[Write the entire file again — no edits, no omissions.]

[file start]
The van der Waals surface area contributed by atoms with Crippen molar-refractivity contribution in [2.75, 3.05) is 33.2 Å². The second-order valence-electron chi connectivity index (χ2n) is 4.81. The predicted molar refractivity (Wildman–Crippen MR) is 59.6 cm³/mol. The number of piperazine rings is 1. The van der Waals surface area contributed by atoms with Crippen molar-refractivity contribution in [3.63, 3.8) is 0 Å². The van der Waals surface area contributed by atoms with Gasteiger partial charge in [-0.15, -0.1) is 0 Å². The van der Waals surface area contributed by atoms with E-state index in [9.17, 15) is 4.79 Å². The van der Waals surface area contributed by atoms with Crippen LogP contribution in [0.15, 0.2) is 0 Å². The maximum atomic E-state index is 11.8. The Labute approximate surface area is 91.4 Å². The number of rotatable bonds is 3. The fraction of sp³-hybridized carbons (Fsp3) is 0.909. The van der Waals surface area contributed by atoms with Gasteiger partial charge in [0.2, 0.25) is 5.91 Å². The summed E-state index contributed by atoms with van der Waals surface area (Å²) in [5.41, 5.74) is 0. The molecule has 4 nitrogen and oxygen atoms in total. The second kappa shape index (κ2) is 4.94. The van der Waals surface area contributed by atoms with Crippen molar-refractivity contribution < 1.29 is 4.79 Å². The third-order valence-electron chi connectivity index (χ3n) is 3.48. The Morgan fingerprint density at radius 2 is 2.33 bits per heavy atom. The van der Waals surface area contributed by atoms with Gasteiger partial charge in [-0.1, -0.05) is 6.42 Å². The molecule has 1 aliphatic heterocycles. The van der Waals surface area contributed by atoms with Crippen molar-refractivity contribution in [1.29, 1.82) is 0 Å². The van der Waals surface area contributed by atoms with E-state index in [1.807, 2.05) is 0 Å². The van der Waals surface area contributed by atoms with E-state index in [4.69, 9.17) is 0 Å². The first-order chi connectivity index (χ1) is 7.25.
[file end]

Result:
The van der Waals surface area contributed by atoms with Crippen molar-refractivity contribution in [2.75, 3.05) is 33.2 Å². The second-order valence-electron chi connectivity index (χ2n) is 4.81. The predicted molar refractivity (Wildman–Crippen MR) is 59.6 cm³/mol. The number of piperazine rings is 1. The van der Waals surface area contributed by atoms with Crippen molar-refractivity contribution in [3.63, 3.8) is 0 Å². The van der Waals surface area contributed by atoms with Gasteiger partial charge in [-0.15, -0.1) is 0 Å². The van der Waals surface area contributed by atoms with E-state index in [9.17, 15) is 4.79 Å². The van der Waals surface area contributed by atoms with Crippen LogP contribution in [0.15, 0.2) is 0 Å². The maximum atomic E-state index is 11.8. The Labute approximate surface area is 91.4 Å². The number of rotatable bonds is 3. The fraction of sp³-hybridized carbons (Fsp3) is 0.909. The van der Waals surface area contributed by atoms with Gasteiger partial charge in [0.2, 0.25) is 5.91 Å². The summed E-state index contributed by atoms with van der Waals surface area (Å²) in [5.41, 5.74) is 0. The molecule has 4 nitrogen and oxygen atoms in total. The second kappa shape index (κ2) is 4.94. The van der Waals surface area contributed by atoms with Crippen molar-refractivity contribution < 1.29 is 4.79 Å². The third-order valence-electron chi connectivity index (χ3n) is 3.48. The Morgan fingerprint density at radius 2 is 2.33 bits per heavy atom. The van der Waals surface area contributed by atoms with Gasteiger partial charge in [-0.1, -0.05) is 6.42 Å². The molecule has 1 aliphatic heterocycles. The van der Waals surface area contributed by atoms with Crippen molar-refractivity contribution in [1.29, 1.82) is 0 Å². The van der Waals surface area contributed by atoms with E-state index in [1.807, 2.05) is 0 Å². The van der Waals surface area contributed by atoms with E-state index in [4.69, 9.17) is 0 Å². The first-order chi connectivity index (χ1) is 7.25.